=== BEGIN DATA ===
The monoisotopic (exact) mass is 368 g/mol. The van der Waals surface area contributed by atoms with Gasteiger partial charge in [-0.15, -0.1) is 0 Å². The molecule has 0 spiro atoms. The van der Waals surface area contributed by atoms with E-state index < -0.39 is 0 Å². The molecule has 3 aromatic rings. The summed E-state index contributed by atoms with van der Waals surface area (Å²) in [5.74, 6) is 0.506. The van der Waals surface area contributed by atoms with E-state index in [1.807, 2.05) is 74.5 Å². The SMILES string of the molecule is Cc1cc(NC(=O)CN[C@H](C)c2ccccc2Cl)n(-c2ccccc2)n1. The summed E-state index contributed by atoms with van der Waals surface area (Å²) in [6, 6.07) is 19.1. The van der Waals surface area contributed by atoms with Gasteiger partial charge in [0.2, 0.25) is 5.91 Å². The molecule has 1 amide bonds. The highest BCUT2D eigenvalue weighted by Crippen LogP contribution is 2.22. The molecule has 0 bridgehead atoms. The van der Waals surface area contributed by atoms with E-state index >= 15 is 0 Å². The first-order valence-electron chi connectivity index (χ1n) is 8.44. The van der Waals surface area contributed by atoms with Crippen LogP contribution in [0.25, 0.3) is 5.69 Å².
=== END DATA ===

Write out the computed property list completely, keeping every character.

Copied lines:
The monoisotopic (exact) mass is 368 g/mol. The van der Waals surface area contributed by atoms with Gasteiger partial charge in [-0.15, -0.1) is 0 Å². The molecule has 0 spiro atoms. The van der Waals surface area contributed by atoms with E-state index < -0.39 is 0 Å². The molecule has 3 aromatic rings. The summed E-state index contributed by atoms with van der Waals surface area (Å²) in [5.74, 6) is 0.506. The van der Waals surface area contributed by atoms with E-state index in [1.807, 2.05) is 74.5 Å². The SMILES string of the molecule is Cc1cc(NC(=O)CN[C@H](C)c2ccccc2Cl)n(-c2ccccc2)n1. The summed E-state index contributed by atoms with van der Waals surface area (Å²) in [6, 6.07) is 19.1. The van der Waals surface area contributed by atoms with Gasteiger partial charge in [0.2, 0.25) is 5.91 Å². The molecule has 1 amide bonds. The highest BCUT2D eigenvalue weighted by Crippen LogP contribution is 2.22. The molecule has 0 bridgehead atoms. The van der Waals surface area contributed by atoms with E-state index >= 15 is 0 Å². The first-order valence-electron chi connectivity index (χ1n) is 8.44. The van der Waals surface area contributed by atoms with Crippen LogP contribution in [0.25, 0.3) is 5.69 Å².